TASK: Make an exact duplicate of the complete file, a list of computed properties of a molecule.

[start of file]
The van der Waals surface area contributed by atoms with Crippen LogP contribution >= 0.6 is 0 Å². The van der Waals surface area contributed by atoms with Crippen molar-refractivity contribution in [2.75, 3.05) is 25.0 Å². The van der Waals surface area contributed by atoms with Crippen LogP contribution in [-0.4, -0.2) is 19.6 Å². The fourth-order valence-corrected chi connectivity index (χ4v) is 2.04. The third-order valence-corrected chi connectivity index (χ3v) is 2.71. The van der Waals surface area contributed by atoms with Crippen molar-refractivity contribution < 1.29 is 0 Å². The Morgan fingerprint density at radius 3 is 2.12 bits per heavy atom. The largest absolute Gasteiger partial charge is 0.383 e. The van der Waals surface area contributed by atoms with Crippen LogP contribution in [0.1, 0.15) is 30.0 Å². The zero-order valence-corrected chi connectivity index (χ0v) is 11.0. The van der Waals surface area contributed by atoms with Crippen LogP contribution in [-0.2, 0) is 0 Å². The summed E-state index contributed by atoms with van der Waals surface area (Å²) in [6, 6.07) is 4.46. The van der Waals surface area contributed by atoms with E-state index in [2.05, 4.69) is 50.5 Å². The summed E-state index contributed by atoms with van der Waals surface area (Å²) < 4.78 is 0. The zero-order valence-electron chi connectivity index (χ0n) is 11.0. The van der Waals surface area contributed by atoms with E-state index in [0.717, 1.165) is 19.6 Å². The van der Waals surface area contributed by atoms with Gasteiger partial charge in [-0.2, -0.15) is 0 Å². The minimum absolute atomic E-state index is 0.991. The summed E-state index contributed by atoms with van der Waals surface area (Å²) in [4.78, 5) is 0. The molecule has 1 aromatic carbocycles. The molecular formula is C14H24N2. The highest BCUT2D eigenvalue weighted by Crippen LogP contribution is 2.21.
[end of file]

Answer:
The van der Waals surface area contributed by atoms with Crippen LogP contribution >= 0.6 is 0 Å². The van der Waals surface area contributed by atoms with Crippen molar-refractivity contribution in [2.75, 3.05) is 25.0 Å². The van der Waals surface area contributed by atoms with Crippen LogP contribution in [-0.4, -0.2) is 19.6 Å². The fourth-order valence-corrected chi connectivity index (χ4v) is 2.04. The third-order valence-corrected chi connectivity index (χ3v) is 2.71. The van der Waals surface area contributed by atoms with Crippen molar-refractivity contribution < 1.29 is 0 Å². The Morgan fingerprint density at radius 3 is 2.12 bits per heavy atom. The largest absolute Gasteiger partial charge is 0.383 e. The van der Waals surface area contributed by atoms with Crippen LogP contribution in [0.1, 0.15) is 30.0 Å². The zero-order valence-corrected chi connectivity index (χ0v) is 11.0. The van der Waals surface area contributed by atoms with Crippen LogP contribution in [-0.2, 0) is 0 Å². The summed E-state index contributed by atoms with van der Waals surface area (Å²) in [6, 6.07) is 4.46. The van der Waals surface area contributed by atoms with E-state index in [2.05, 4.69) is 50.5 Å². The summed E-state index contributed by atoms with van der Waals surface area (Å²) < 4.78 is 0. The zero-order valence-electron chi connectivity index (χ0n) is 11.0. The van der Waals surface area contributed by atoms with E-state index in [0.717, 1.165) is 19.6 Å². The van der Waals surface area contributed by atoms with Gasteiger partial charge in [-0.2, -0.15) is 0 Å². The minimum absolute atomic E-state index is 0.991. The summed E-state index contributed by atoms with van der Waals surface area (Å²) in [4.78, 5) is 0. The molecule has 1 aromatic carbocycles. The molecular formula is C14H24N2. The highest BCUT2D eigenvalue weighted by Crippen LogP contribution is 2.21.